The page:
While Magness and Page’s book offers a unique insight into previously unknown and unreported historical documents adding to our understanding of Lincoln and his views on race, an entire
corpus of literature already exists which demonstrates that Lincoln’s considerations in fighting the Civil War were not motivated by a deep humanitarian sense of liberating African Americans from the cruel and bitter scourge of slavery, but instead by his desire to see the integrity of the Union preserved, as he opposed Southern secession, but nonetheless, did not share any profound commitment to abolitionism or to the equality and full inclusion and integration of blacks into American society.
Lincoln’s commitment to the resettlement of African Americans is particularly revealing because it demonstrates his belief that African Americans were incapable of being assimilated into white society, and that they were socially unequal to whites, thus “requiring” their forced resettlement to Africa or even Central America, in his view.
Magness and Page not only explore Lincoln’s connections with the African Colonization Society and other African resettlement societies, but also examine sources highlighting Lincoln’s elaborate and profoundly immoral plan to relocate freed slaves to a Central American colony where they would function as indentured servants for syndicates providing various commodities to the U.S. armed forces in a mercantilist relationship:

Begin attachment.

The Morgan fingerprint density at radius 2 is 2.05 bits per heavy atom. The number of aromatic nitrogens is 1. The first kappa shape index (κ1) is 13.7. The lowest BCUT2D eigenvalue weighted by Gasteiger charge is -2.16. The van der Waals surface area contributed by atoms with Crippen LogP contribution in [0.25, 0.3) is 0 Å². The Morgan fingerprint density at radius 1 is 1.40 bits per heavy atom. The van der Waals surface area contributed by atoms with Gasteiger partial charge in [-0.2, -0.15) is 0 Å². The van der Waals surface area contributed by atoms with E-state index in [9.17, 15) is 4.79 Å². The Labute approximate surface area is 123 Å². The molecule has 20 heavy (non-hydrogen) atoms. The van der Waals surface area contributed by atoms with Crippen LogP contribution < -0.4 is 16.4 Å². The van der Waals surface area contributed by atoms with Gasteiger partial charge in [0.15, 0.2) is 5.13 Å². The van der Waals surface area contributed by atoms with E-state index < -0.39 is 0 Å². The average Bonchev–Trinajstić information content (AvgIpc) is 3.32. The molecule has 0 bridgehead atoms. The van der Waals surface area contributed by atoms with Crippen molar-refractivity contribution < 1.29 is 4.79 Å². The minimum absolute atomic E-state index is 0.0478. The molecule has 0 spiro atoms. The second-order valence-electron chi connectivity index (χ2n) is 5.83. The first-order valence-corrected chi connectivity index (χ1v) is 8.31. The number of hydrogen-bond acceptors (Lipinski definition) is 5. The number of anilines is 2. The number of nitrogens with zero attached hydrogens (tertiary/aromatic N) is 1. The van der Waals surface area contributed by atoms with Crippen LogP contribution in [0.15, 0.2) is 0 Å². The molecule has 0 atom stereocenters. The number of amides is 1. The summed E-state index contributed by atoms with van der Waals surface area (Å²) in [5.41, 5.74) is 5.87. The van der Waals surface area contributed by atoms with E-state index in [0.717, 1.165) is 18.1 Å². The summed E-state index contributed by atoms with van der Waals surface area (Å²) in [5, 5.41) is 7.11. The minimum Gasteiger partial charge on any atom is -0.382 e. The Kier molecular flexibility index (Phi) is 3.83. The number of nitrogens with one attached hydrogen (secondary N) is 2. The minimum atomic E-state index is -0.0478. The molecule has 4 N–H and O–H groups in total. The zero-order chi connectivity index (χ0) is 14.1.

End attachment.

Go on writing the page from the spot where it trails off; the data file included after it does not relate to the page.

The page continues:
Ambrose W. Thompson, a Philadelphian who had grown rich in coastal shipping, provided the new president with what seemed to be a good opportunity. Thompson had obtained control of several hundred thousand acres in the Chiriqui region of what is now Panama, and had formed the "Chiriqui Improvement Company." He proposed transporting liberated blacks from the United States to the Central American region, where they would mine the coal that was supposedly there in abundance. This coal would be sold to the US Navy, with the resulting profits used to sustain the black colony, including development of plantations of cotton, sugar, coffee, and rice. The Chiriqui project would also help to extend US commercial dominance over tropical America.
Negotiations to realize the plan began in May 1861, and on August 8, Thompson made a formal proposal to Secretary of the Navy Gideon Wells to deliver coal from Chiriqui at one-half the price the government was then paying. Meanwhile, Lincoln had referred the proposal to his brother-in-law, Ninian W. Edwards, who, on August 9, 1861, enthusiastically endorsed the proposed contract.